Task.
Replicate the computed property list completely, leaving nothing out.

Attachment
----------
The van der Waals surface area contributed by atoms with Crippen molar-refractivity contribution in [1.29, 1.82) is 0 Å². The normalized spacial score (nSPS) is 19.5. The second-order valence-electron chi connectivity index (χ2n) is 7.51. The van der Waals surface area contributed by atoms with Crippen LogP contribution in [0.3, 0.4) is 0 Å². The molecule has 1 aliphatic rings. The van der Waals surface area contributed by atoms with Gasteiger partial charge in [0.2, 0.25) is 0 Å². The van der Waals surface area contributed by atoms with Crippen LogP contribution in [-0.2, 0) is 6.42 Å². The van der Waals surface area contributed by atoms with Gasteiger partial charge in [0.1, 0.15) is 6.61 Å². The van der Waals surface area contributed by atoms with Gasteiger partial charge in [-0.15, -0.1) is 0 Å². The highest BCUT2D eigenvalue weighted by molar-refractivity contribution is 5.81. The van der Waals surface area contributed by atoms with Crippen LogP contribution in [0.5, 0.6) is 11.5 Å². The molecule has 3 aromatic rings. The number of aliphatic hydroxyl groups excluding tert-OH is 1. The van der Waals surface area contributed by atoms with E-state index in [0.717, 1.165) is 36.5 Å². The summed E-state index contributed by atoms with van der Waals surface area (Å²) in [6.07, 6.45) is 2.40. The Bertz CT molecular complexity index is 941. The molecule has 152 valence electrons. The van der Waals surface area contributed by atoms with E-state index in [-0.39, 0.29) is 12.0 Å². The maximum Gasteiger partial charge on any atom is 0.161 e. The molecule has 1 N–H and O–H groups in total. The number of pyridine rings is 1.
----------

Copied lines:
The van der Waals surface area contributed by atoms with Crippen molar-refractivity contribution in [1.29, 1.82) is 0 Å². The normalized spacial score (nSPS) is 19.5. The second-order valence-electron chi connectivity index (χ2n) is 7.51. The van der Waals surface area contributed by atoms with Crippen LogP contribution in [0.3, 0.4) is 0 Å². The molecule has 1 aliphatic rings. The van der Waals surface area contributed by atoms with Gasteiger partial charge in [0.2, 0.25) is 0 Å². The van der Waals surface area contributed by atoms with Crippen LogP contribution in [-0.2, 0) is 6.42 Å². The van der Waals surface area contributed by atoms with Gasteiger partial charge in [0.1, 0.15) is 6.61 Å². The van der Waals surface area contributed by atoms with Gasteiger partial charge in [-0.15, -0.1) is 0 Å². The highest BCUT2D eigenvalue weighted by molar-refractivity contribution is 5.81. The van der Waals surface area contributed by atoms with Crippen LogP contribution in [0.5, 0.6) is 11.5 Å². The molecule has 3 aromatic rings. The number of aliphatic hydroxyl groups excluding tert-OH is 1. The van der Waals surface area contributed by atoms with E-state index in [0.717, 1.165) is 36.5 Å². The summed E-state index contributed by atoms with van der Waals surface area (Å²) in [6.07, 6.45) is 2.40. The Bertz CT molecular complexity index is 941. The molecule has 152 valence electrons. The van der Waals surface area contributed by atoms with E-state index in [-0.39, 0.29) is 12.0 Å². The maximum Gasteiger partial charge on any atom is 0.161 e. The molecule has 1 N–H and O–H groups in total. The number of pyridine rings is 1.